Based on assiduous soil mapping, analyses and collation and corroboration of data by the world’s eminent authorities, the team at Alkina have deduced the existence of nine diverse subsections of the estate’s vineyard, each its own respective micro-terroir. These are known as Polygons. After extensive deliberation and the culling of parcels within certain Polygons in some instances, three
Polygons were nominated as having the capacity for exultant wines at the very top of the estate’s qualitative hierarchy. The others service the Old Quarter.
Alkina Old Quarter Grenache Shiraz Mataro: hewn of pure, concentrated fruit from the estate’s oldest septuagenarian vines. 50% Grenache, with almost equal parts Shiraz and Mataro. Biodynamic certification, de rigeur. Minimal messing about, defined by an absence of cultured yeasts, enzymes, acid additions, tannin adjustments and the obfuscation of the vineyard’s voice by excessive new oak, the creed. Things are not done in half measures at Alkina, where Grenache is perceived as the Barossa’s finest variety due to its suitability to climate and the predominance of schist over limestone in these parts. Wild fermented in concrete tulips, before maturation in concrete and older French wood, the result is one that bears a chiaroscuro of darker fruited shades, juxtaposed against the weightlessness of red fruited accents melded to a diaphanous latticework of detailed tannins and juicy natural acidity. Plenty of woodsmoke, bergamot, sandalwood, salumi and black olive tapenade, too. A stunning wine, emblematic of what Australia has long been capable of but largely, failed to deliver with this classic blend.
There are a lot of very considered ingredients in this Alkina offering. A premium wine project from hello. ‘Terroir specialist’ (what a title!) Pedro Parra, and winemaker Alberto Antonini are the human elements at the top of the food chain here – they’re very well regarded and have invested in exploration of the 40-plus hectare site outside Greenock. The oldest vines hit the ground in the 1950s, most recent plantings up to 2017. It’s all certified biodynamic. This wine combines fruit from what Alkina call ‘Polygons’, which to me sound like lieu dits (little plots) inside the main vineyard. These Polygons are exceptional, unique soil profiles, tiny-tiny in size, and in this wine blended instead of going into a single Polygon wine.
Tightly wound, precise feeling red. Shaped with cinching tannins, drawn long to a fine, tart point. Dark and plummy fruit character, raisin and fig notes, dark chocolate for sure. It’s got good energy, a sense of tension and structure, great pucker as it closes, but oh, that little scratch of outside the box acid-lemony tang to close… takes a bit away from the fruit character on show. Anyways, a fine, fancy feeling wine.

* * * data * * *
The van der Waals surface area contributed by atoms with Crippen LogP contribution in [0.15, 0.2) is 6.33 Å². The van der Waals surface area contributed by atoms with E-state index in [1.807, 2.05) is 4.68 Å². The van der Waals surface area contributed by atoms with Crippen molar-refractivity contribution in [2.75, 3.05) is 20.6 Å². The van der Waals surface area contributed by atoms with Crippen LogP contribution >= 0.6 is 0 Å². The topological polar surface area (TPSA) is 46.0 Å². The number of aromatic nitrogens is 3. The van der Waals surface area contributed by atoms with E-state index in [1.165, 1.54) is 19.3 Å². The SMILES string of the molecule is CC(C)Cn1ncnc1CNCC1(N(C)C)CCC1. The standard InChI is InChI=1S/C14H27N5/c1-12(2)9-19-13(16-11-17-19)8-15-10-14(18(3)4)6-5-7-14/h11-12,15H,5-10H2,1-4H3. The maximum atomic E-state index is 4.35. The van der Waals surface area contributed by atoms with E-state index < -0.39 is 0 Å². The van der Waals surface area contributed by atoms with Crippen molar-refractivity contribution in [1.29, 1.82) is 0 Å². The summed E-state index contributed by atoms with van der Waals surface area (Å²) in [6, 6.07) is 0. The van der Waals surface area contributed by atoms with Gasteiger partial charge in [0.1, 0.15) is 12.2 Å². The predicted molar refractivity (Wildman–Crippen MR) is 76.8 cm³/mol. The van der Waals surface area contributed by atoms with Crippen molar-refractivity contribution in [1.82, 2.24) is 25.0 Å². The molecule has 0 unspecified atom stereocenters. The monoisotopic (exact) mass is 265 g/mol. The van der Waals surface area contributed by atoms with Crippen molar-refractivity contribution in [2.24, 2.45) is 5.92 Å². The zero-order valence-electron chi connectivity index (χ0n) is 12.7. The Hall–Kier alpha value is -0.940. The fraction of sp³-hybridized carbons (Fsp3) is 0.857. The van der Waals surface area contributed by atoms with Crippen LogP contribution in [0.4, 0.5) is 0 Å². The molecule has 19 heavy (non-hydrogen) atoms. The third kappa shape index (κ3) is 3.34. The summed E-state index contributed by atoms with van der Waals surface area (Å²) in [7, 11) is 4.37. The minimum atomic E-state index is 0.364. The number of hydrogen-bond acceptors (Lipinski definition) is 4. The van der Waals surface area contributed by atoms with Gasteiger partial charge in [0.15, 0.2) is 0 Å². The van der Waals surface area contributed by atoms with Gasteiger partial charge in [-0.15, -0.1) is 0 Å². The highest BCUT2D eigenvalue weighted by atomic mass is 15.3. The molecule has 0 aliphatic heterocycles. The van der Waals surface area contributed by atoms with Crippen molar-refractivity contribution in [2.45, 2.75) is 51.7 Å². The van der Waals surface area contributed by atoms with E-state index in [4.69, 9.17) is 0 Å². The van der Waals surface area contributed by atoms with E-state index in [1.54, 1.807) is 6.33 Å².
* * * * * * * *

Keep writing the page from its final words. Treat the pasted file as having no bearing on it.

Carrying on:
93+ points, The Wine Front (March 2021)
From the oldest vines on the property (60 years), this has a floral nose with violets and roses, stemmy whole-bunch influence and plenty of red berries and blueberries. The palate has a fresh, upright feel with quite assertive but supple tannins. Plush, brambly berry flavors. The bunchy firmness needs time to settle in. A blend of 50% grenache, 30% shiraz and 20% mataro.
93 points, JamesSuckling.com (September 2020)
The Old Quarter refers to a section of the Alkina vineyard planted in the 1950s to the district’s classic varieties, in this instance the reds grenache, shiraz and mataro. The crew here consider this the purest expression of the site as a whole, Alkina manager Amelia Nolan calling it “our most important achievement”.
Having mapped the block into tiny sections with unique geologies, each called a polygon, the fruit from five separate patches was fermented individually with indigenous yeast in concrete tulips with an average of 70% whole bunch included before maturation in a mix of concrete and older, larger French oak. The makeup of 50% grenache, 29% shiraz and 21% mataro weaves together a multitude of aromatic and flavour characters: charcuterie, blood pudding, dark plum, dark choc and orange with an underlying chalk and talc composition that acts as a textural foundation to its lifted top notes. The crowning achievement here is a completeness, a symbiotic and harmonious wine that defies being deconstructed into its parts. All class and right at the top of the league in this genre.
97 points, Wine Pilot
Colonel William Light, the South Australian colony’s Surveyor-General, named the Barossa in 1837 after the site of an English victory over the French in the Spanish Peninsular War. In the mid-1800’s Silesian and English immigrants settled in the area. The Barossa itself comprises two distinct sub-regions: Eden Valley and the warmer Barossa Valley floor at 270m.The Barossa Valley enjoys a warm Mediterranean climate characterised by hot dry summers and relatively low rainfall. Cool sea breezes from the Gulf of St Vincent modify the temperature, however hot northerly winds can occasionally dominate creating considerable vine stress. Many older established vineyards are dry-grown, but supplementary irrigation is also extensively used. The valley is comprised of rich brown soils and alluvial sands. A long history of uninterrupted viticulture in the area means the Barossa valley is home to Australia’s largest concentration of old-vine Shiraz, Grenache and Mourvedre with many over 100 years old. Although most famous for Shiraz, the Barossa can also produce fragrant and deliciously fruity Grenache blends and beautifully rich, chocolatey Cabernet Sauvignons.